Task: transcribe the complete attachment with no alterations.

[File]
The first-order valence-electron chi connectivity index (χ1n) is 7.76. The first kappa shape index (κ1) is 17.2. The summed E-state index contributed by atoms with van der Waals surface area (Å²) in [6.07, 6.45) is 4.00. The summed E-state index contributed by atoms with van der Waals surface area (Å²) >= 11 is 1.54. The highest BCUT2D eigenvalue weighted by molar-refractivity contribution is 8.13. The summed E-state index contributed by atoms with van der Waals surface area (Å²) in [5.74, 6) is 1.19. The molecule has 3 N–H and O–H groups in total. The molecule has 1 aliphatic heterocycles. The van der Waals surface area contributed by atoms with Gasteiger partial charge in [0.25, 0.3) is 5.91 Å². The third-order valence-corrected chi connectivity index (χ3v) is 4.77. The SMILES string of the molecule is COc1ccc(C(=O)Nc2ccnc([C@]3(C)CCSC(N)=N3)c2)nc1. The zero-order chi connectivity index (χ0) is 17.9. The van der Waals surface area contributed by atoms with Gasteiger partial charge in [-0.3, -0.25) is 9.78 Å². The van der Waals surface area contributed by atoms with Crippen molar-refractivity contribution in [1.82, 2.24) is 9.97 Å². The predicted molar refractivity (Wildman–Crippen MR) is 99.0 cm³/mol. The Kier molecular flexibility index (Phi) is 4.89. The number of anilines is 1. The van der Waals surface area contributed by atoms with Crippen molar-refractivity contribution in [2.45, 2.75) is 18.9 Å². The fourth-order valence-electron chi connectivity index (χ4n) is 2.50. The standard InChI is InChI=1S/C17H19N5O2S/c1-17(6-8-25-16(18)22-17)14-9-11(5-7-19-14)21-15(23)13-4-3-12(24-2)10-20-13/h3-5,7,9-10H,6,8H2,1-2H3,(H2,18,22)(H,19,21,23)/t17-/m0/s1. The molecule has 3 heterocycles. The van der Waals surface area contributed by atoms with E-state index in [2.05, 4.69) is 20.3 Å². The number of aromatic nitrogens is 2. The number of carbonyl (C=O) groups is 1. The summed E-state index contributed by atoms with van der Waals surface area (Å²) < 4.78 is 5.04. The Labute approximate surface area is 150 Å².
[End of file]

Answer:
The first-order valence-electron chi connectivity index (χ1n) is 7.76. The first kappa shape index (κ1) is 17.2. The summed E-state index contributed by atoms with van der Waals surface area (Å²) in [6.07, 6.45) is 4.00. The summed E-state index contributed by atoms with van der Waals surface area (Å²) >= 11 is 1.54. The highest BCUT2D eigenvalue weighted by molar-refractivity contribution is 8.13. The summed E-state index contributed by atoms with van der Waals surface area (Å²) in [5.74, 6) is 1.19. The molecule has 3 N–H and O–H groups in total. The molecule has 1 aliphatic heterocycles. The van der Waals surface area contributed by atoms with Gasteiger partial charge in [0.25, 0.3) is 5.91 Å². The third-order valence-corrected chi connectivity index (χ3v) is 4.77. The SMILES string of the molecule is COc1ccc(C(=O)Nc2ccnc([C@]3(C)CCSC(N)=N3)c2)nc1. The zero-order chi connectivity index (χ0) is 17.9. The van der Waals surface area contributed by atoms with Gasteiger partial charge in [-0.3, -0.25) is 9.78 Å². The van der Waals surface area contributed by atoms with Crippen molar-refractivity contribution in [1.82, 2.24) is 9.97 Å². The predicted molar refractivity (Wildman–Crippen MR) is 99.0 cm³/mol. The Kier molecular flexibility index (Phi) is 4.89. The number of anilines is 1. The van der Waals surface area contributed by atoms with Crippen molar-refractivity contribution in [2.45, 2.75) is 18.9 Å². The fourth-order valence-electron chi connectivity index (χ4n) is 2.50. The standard InChI is InChI=1S/C17H19N5O2S/c1-17(6-8-25-16(18)22-17)14-9-11(5-7-19-14)21-15(23)13-4-3-12(24-2)10-20-13/h3-5,7,9-10H,6,8H2,1-2H3,(H2,18,22)(H,19,21,23)/t17-/m0/s1. The molecule has 3 heterocycles. The van der Waals surface area contributed by atoms with E-state index in [2.05, 4.69) is 20.3 Å². The number of aromatic nitrogens is 2. The number of carbonyl (C=O) groups is 1. The summed E-state index contributed by atoms with van der Waals surface area (Å²) < 4.78 is 5.04. The Labute approximate surface area is 150 Å².